National Cybersecurity Awareness Month (NCSAM) just ended but being cyber aware continues to be a 24/7 priority that is everyone’s responsibility. As the National Cyber Security Alliance shared during NCSAM, “In these tech-fueled times, our homes, societal well-being, economic prosperity and nation’s security are impacted by the internet.”
The veracity of that statement was proven by the recent Facebook hack; it not only dominated the news, but also had hundreds of millions of people worried their accounts were compromised or being duplicated. The hack, which the company called a “major security breach,” allowed hackers to get into and take control of millions of accounts through a video application vulnerability that duplicated the users’ access tokens. While we may never know why the hackers wanted in, we do know that a few simple pre-deployment cyber review steps could have detected the vulnerabilities and protected Facebook users, according to Bryant G. Tow, Managing Principal of CyberRisk Solutions.
“The failure at Facebook was the implementation of a video upload feature without proper diligence,” he explained. “If it had been a part of their security ecosystem to check the code prior to deployment, then it is highly likely that this vulnerability would have been identified.
“Any basic code review software would have spotted it, because the fact that a token could be accessed would be a huge red flag.”
As Tow explained, there was no reason for an access token to be in a video uploader, and he speculates that it was being repurposed.
“Sometimes, when software or an application is being repurposed, it doesn’t get looked at as thoroughly as it would if it was new,” Tow said. “That’s where a true security ecosystem that includes reviewing and running every software or application through security testing prior to deployment becomes a necessity.”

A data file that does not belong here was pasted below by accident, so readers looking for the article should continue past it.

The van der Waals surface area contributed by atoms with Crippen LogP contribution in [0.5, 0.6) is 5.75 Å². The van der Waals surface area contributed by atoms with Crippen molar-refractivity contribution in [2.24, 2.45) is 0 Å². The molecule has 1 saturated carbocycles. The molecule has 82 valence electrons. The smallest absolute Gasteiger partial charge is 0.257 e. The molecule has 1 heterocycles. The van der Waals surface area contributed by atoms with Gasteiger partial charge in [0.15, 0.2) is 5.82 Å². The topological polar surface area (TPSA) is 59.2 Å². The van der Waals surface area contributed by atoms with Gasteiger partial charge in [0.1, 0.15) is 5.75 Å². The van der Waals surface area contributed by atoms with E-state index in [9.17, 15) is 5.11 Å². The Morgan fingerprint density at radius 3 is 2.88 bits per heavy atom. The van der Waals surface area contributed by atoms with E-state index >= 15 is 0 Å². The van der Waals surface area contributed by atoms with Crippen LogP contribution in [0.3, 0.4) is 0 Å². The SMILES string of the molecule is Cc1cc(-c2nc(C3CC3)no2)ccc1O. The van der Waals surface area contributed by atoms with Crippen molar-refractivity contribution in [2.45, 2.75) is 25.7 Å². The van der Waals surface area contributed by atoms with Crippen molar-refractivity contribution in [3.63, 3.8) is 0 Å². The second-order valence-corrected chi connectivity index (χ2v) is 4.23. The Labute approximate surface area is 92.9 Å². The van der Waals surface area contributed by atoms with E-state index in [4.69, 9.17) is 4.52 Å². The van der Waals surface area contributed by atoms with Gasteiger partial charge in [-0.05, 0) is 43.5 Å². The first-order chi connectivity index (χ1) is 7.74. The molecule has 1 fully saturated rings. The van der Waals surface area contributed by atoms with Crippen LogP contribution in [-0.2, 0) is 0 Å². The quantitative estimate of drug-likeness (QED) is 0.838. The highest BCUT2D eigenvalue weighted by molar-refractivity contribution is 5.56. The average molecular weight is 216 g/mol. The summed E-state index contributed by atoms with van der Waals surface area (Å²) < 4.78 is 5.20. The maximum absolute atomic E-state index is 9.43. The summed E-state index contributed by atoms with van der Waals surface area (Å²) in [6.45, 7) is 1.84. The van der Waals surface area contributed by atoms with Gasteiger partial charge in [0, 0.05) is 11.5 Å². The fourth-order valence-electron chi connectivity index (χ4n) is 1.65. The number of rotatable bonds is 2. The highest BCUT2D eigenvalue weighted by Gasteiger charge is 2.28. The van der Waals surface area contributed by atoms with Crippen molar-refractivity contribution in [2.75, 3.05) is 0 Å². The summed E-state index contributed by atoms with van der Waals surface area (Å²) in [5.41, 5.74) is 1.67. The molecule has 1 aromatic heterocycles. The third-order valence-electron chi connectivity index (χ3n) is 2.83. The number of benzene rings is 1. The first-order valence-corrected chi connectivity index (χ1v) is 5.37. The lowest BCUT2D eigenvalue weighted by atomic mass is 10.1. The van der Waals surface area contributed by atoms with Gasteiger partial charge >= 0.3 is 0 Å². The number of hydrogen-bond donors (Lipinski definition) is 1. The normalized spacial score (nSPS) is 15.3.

As he pointed out, pre-deployment review and testing should be “standard operating procedure” for every company. “That did not happen with Facebook, or somebody would have said, ‘Why are we pulling authentication through this video upload if we already checked credentials?’”
The well-documented fix was logging out of Facebook and logging back in, which would have created a new authentication for an account. Tow suggests that everyone take protection a step further, however.
“Facebook users should go to their security settings and do a quick review. Most people will be really surprised to find that every access token they ever created is still there,” Tow said. “Basically, your entire history of where you generated an access token will be there, and you will need to clean those up.”
Because we use the internet for almost every aspect of our lives – from working to socializing – being aware of vulnerabilities and knowing what you can do to stay secure will help you get a step closer to the well-being noted by the National Cyber Security Alliance.